Recent Op-Eds

Earlier this week, Senate Democrats blocked the Senate from considering a bill that would have responded to serious crimes being committed by undocumented immigrants within the United States. The Stop Sanctuary Policies and Protect Americans Act would have penalized sanctuary jurisdictions across the United States by withholding certain federal funds, beefing up our current re-entry laws, and protecting local law enforcement officers who comply with federal immigration orders. But Senate Democrats said “no” to that common-sense approach.

Right now, according to the Department of Homeland Security (DHS), 340 jurisdictions across our country have official policies discouraging cooperation with federal immigration enforcement officers. Among other things, that means that these jurisdictions regularly ignore what are called detainers – requests from DHS to hold an individual for deportation, usually for 48 hours. While a majority of cities require law enforcement officials to comply with these requests, officials in sanctuary cities regularly ignore them. As a result, approximately 1,000 undocumented criminals are released each month.

There is a terrible human cost to sanctuary cities’ decision to refuse to cooperate with U.S. immigration law. Kate Steinle, for one, paid that cost when she was murdered on a San Francisco pier while walking with her father on July 1, 2015. She was shot by an undocumented immigrant who had been convicted of no fewer than seven felonies prior to the city of San Francisco’s decision to ignore a DHS request and release this man into the population. And Kate Steinle is not alone. Unfortunately, too many similar events have occurred throughout the country.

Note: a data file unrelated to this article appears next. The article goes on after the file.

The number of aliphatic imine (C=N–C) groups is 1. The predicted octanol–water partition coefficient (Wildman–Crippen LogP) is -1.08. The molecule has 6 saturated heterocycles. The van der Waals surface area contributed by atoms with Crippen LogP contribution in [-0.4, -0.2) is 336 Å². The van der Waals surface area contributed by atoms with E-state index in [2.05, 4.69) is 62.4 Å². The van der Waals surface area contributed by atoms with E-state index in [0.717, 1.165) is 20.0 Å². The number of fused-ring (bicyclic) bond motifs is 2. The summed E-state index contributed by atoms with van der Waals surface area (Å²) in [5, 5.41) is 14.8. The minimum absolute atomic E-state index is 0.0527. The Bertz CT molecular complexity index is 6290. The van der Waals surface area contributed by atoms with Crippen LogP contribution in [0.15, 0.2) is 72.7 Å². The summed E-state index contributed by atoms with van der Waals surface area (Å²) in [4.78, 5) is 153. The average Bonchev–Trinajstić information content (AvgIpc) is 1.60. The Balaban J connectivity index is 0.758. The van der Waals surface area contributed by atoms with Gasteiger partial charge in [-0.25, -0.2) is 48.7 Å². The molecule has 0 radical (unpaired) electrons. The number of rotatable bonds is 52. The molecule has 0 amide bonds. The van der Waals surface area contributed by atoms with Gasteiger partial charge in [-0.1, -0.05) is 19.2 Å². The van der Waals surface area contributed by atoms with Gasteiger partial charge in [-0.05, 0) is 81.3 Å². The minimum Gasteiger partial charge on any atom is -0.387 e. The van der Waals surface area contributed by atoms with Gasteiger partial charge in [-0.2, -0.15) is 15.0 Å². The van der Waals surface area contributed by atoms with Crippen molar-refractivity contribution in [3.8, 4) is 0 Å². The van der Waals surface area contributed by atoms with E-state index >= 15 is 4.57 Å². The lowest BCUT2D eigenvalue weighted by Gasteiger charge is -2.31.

The Stop Sanctuary Policies and Protect Americans Act, which has strong support from law enforcement organizations and victims’ families, would withhold federal funds under three grant programs and redirect those funds to jurisdictions that comply with federal immigration laws. It would also provide crucial legal protections to law enforcement officers that would allow them to cooperate with federal immigration authorities without fear of lawsuits, and it incorporates provisions of Kate’s Law – named after Kate Steinle – which would increase the maximum penalty for illegally re-entering the United States after being deported.

What happened to Kate Steinle on that pier in San Francisco should never have happened, and it likely could have been prevented if San Francisco had chosen to respect DHS’ request to hold her killer until immigration officers could pick him up. I hope that the Stop Sanctuary Policies and Protect Americans Act will eventually move forward in the Senate and that we will be able to send a version of this legislation to the president. It’s past time to start ensuring that dangerous criminals like Kate Steinle’s killer don’t end up back on our streets.